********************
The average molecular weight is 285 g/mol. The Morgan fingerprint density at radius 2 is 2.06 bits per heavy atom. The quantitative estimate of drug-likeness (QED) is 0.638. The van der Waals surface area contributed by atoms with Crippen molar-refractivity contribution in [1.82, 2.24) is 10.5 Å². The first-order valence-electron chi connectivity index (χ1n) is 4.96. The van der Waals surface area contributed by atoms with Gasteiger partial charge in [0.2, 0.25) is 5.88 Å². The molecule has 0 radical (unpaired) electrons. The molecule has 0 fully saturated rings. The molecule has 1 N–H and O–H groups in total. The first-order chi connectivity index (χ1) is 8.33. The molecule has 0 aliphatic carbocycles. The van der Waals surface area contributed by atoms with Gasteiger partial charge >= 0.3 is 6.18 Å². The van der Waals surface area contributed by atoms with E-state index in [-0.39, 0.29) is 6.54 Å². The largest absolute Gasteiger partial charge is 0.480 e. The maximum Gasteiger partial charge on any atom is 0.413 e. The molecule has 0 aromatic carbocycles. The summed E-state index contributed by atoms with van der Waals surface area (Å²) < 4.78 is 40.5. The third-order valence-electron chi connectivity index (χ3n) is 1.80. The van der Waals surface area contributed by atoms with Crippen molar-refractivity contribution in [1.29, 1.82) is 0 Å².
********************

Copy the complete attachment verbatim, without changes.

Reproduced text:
The average molecular weight is 285 g/mol. The Morgan fingerprint density at radius 2 is 2.06 bits per heavy atom. The quantitative estimate of drug-likeness (QED) is 0.638. The van der Waals surface area contributed by atoms with Crippen molar-refractivity contribution in [1.82, 2.24) is 10.5 Å². The first-order valence-electron chi connectivity index (χ1n) is 4.96. The van der Waals surface area contributed by atoms with Gasteiger partial charge in [0.2, 0.25) is 5.88 Å². The molecule has 0 radical (unpaired) electrons. The molecule has 0 fully saturated rings. The molecule has 1 N–H and O–H groups in total. The first-order chi connectivity index (χ1) is 8.33. The molecule has 0 aliphatic carbocycles. The van der Waals surface area contributed by atoms with Gasteiger partial charge >= 0.3 is 6.18 Å². The van der Waals surface area contributed by atoms with E-state index in [-0.39, 0.29) is 6.54 Å². The largest absolute Gasteiger partial charge is 0.480 e. The maximum Gasteiger partial charge on any atom is 0.413 e. The molecule has 0 aromatic carbocycles. The summed E-state index contributed by atoms with van der Waals surface area (Å²) < 4.78 is 40.5. The third-order valence-electron chi connectivity index (χ3n) is 1.80. The van der Waals surface area contributed by atoms with Crippen molar-refractivity contribution in [1.29, 1.82) is 0 Å².